"Each and every one of you have stood up and done what the vast majority of Americans cannot or will not do for their nation and that's to defend freedom and freedom is not free. It requires service and sacrifice of every American," he said.
Vandal closed with a final thought.
"I'm proud to serve with you today and I'm proud to have served my military career with each and every one you," he said. Your participation today continues to sound a message to all of those who want to threaten freedom that freedom is not free, that we remember the lives that were lost on 9/11 and we will continue to serve this proud nation."
The first group of marchers began at about 10:30 a.m., Vandal and his wife Doreen were front and center. Not far from them in the front rank, Sgt. 1st Class Will Orozco carried not only a full rucksack but the Eighth Army colors. He also wore his protective mask.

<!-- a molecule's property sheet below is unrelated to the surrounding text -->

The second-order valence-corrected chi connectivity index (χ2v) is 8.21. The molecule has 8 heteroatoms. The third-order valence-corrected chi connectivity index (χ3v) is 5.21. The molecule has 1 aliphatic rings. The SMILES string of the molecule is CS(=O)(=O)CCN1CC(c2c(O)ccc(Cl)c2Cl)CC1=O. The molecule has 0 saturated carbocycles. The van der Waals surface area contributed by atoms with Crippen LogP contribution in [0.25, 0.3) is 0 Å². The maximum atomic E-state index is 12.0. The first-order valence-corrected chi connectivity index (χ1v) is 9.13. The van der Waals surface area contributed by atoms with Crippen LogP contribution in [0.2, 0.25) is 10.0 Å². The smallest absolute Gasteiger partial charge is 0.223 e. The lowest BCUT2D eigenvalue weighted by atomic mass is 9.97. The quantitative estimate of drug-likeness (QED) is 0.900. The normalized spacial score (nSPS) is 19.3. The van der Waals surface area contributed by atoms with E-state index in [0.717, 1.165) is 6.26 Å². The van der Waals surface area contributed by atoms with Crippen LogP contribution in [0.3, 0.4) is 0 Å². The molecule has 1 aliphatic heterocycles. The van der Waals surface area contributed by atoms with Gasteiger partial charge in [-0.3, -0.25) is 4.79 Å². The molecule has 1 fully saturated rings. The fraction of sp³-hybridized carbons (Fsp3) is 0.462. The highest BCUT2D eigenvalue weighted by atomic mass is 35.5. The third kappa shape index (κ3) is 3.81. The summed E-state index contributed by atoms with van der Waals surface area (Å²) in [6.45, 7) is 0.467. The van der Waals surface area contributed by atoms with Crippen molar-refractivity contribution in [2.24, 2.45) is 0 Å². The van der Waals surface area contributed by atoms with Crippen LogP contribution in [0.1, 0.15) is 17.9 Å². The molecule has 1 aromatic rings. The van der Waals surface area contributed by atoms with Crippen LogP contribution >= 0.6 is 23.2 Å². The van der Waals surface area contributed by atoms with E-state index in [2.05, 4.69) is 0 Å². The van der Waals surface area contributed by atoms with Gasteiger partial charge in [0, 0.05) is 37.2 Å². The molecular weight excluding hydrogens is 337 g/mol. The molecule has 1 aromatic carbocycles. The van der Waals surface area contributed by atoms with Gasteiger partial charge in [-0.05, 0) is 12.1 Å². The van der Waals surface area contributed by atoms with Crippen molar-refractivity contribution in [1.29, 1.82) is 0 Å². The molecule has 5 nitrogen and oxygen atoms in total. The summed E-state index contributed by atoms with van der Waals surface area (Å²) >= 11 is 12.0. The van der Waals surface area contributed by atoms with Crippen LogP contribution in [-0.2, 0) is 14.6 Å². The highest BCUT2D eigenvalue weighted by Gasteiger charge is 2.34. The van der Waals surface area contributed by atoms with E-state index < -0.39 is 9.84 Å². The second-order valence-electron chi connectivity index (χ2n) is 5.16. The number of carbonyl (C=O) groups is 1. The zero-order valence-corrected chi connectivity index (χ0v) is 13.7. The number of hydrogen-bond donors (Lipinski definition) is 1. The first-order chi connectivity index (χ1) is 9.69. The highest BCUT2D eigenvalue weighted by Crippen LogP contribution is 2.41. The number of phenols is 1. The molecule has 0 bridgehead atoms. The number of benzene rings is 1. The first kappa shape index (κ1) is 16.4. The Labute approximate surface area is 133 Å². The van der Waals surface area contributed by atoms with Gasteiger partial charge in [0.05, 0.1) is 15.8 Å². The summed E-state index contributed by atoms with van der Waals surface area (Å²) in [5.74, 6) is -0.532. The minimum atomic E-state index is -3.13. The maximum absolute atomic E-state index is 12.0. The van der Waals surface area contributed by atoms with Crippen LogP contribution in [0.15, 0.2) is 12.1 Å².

Each marcher walked 9.11 miles around Camp Humphreys with a rucksack that weighed at least 35 pounds. Some, like Chaplain (Maj.) Jason B. Palmer, ran the course.
Palmer, the brigade chaplain for the 2nd Brigade Armored Combat Team, 1st Cavalry Division based at Fort Hood, Texas, finished his march in 1 hour, 57 minutes.
"I had a great time and enjoyed it," Palmer said.
The marchers continued to walk day and night until Monday morning Sept. 11. In all 267 marchers participated and raised more than $5,000 for Army Emergency Relief.
Col. Warren R. Wood, deputy commander 1st Signal Brigade, Yongsan closed the event with praise for all the volunteers who set up and ran the event as well as the marchers.